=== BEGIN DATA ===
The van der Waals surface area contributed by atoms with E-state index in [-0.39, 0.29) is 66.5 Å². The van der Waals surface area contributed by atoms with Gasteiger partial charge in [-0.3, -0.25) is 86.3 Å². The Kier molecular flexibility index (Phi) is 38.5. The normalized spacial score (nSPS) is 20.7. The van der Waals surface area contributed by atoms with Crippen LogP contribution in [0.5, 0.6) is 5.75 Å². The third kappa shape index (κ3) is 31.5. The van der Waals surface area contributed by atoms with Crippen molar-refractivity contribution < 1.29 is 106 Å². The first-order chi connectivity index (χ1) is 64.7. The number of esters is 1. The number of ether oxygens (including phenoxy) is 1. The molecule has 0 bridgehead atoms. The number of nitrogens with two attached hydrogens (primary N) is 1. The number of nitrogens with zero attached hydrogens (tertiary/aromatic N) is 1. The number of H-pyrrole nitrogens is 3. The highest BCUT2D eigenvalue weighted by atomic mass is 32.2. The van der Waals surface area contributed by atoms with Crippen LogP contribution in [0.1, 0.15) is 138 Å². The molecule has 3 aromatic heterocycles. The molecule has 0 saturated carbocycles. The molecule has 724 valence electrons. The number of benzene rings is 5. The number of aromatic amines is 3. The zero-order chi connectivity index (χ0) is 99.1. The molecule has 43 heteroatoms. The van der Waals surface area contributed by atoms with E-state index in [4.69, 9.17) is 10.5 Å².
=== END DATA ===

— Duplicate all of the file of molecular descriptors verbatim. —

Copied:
The van der Waals surface area contributed by atoms with E-state index in [-0.39, 0.29) is 66.5 Å². The van der Waals surface area contributed by atoms with Gasteiger partial charge in [-0.3, -0.25) is 86.3 Å². The Kier molecular flexibility index (Phi) is 38.5. The normalized spacial score (nSPS) is 20.7. The van der Waals surface area contributed by atoms with Crippen LogP contribution in [0.5, 0.6) is 5.75 Å². The third kappa shape index (κ3) is 31.5. The van der Waals surface area contributed by atoms with Crippen molar-refractivity contribution < 1.29 is 106 Å². The first-order chi connectivity index (χ1) is 64.7. The number of esters is 1. The number of ether oxygens (including phenoxy) is 1. The molecule has 0 bridgehead atoms. The number of nitrogens with two attached hydrogens (primary N) is 1. The number of nitrogens with zero attached hydrogens (tertiary/aromatic N) is 1. The number of H-pyrrole nitrogens is 3. The highest BCUT2D eigenvalue weighted by atomic mass is 32.2. The van der Waals surface area contributed by atoms with Crippen LogP contribution in [0.1, 0.15) is 138 Å². The molecule has 3 aromatic heterocycles. The molecule has 0 saturated carbocycles. The molecule has 724 valence electrons. The number of benzene rings is 5. The number of aromatic amines is 3. The zero-order chi connectivity index (χ0) is 99.1. The molecule has 43 heteroatoms. The van der Waals surface area contributed by atoms with E-state index in [4.69, 9.17) is 10.5 Å².